The other danger of using technology to communicate is sometimes people are willing to say things in an email or text message they might not otherwise say to someone in person. Emails and text messages may be nastier or may be more accusing than a face-to-face conversation because it is easier to make accusations when you are not looking someone in the eye. The fact that there may be a record of the exchange, some people just don’t have the self-control to reel in their emotions in a text or email communication.  Always think before you press “send.”

Generally speaking, parents who take advantage of technology to communicate are more likely to communicate regularly and communicate directly rather than through their children which lowers stress on children as well as on the family as a whole. Parents can also communicate more effectively with their children through the use of texting or skyping if parents are out of town. Of course nothing can take the place of face-to-face time with our children, but regular communication makes both parents and children feel like they are part of each other’s lives.

For further information or to schedule a consultation, please contact California Divorce Mediators at (949)553-0911 or at

To learn more about the divorce process in California and how mediation can help, please visit our page, “What is Divorce Mediation.”

Who Gets The Dog In A Divorce?

Posted by: Gerald A. Maggio, Esq.

Top Orange County Divorce Mediators; California Divorce MediatorsBy:  Gerald Maggio, Esq.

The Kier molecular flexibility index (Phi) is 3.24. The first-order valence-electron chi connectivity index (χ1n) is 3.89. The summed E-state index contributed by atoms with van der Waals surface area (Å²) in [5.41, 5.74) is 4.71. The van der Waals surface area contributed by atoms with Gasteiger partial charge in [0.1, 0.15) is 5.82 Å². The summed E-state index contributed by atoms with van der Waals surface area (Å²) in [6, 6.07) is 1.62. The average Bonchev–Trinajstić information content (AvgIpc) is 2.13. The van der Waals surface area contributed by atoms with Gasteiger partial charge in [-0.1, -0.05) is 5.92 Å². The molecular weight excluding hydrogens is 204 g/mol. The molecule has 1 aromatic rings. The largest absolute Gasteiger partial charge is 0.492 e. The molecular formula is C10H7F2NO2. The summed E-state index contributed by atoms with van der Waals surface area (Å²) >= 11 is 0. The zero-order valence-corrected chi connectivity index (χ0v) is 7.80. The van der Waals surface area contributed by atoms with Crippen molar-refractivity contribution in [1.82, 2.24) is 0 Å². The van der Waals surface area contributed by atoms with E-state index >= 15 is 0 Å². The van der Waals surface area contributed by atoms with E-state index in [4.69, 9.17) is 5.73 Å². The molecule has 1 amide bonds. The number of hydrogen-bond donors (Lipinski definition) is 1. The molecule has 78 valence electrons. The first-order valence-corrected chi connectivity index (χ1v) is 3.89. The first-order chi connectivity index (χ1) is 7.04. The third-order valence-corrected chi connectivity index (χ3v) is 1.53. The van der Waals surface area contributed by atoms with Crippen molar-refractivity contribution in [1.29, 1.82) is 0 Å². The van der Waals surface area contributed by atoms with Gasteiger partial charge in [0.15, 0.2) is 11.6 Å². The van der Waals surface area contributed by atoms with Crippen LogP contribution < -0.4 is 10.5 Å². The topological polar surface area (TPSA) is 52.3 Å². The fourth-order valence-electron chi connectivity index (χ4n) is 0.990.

If you don’t have a pet, you might not understand how important and difficult this question can be but if you have ever felt the special bond between a person and a pet, you can imagine how custody issues of pets can be difficult in a divorce. When spouses with children divorce, the court determines whether the parents will have joint custody or if one parent will have sole custody. Courts also provide parenting time schedules for children so both parents have parenting time with the children.

The overriding factor in custody and parenting time decisions is the best interests of the child…not the best interests of the parents. Focusing on the best interests of the child makes custody decisions easier for parents and courts alike because there is enough research on what is best for children in many different situations. If the court were to treat pets like children, they would have to determine what is in the best interests of the pet and that is not something courts are likely to do because court resources are in high demand for more pressing matters. As far as the best interests of the pet, pets are generally fine as long as they have food, water, shelter, perhaps a walk, and someone to give them attention.

Just as not all parents are married, not all pet owners are married either. Roommates, partners, friends, and family might get a pet together and when they go their separate ways, the pet owners may not agree on who should have custody of the pet. For all these situations, courts do not have a process by law to award custody. Some individual courts have made rulings for custody of pets but generally speaking those decisions were left up to the court’s discretion and were not really based in state law.

Pets Are Property

Interestingly, pets are considered property by law so they are treated like property in a divorce. Property includes real property (a house) as well as items such as furniture, electronics, and jewelry. When dividing property, spouses generally each receive property of equal value. One spouse might get the big screen TV while the other spouse might get the china and glassware which has the same value as the TV. How do you put a dollar value on the family pet?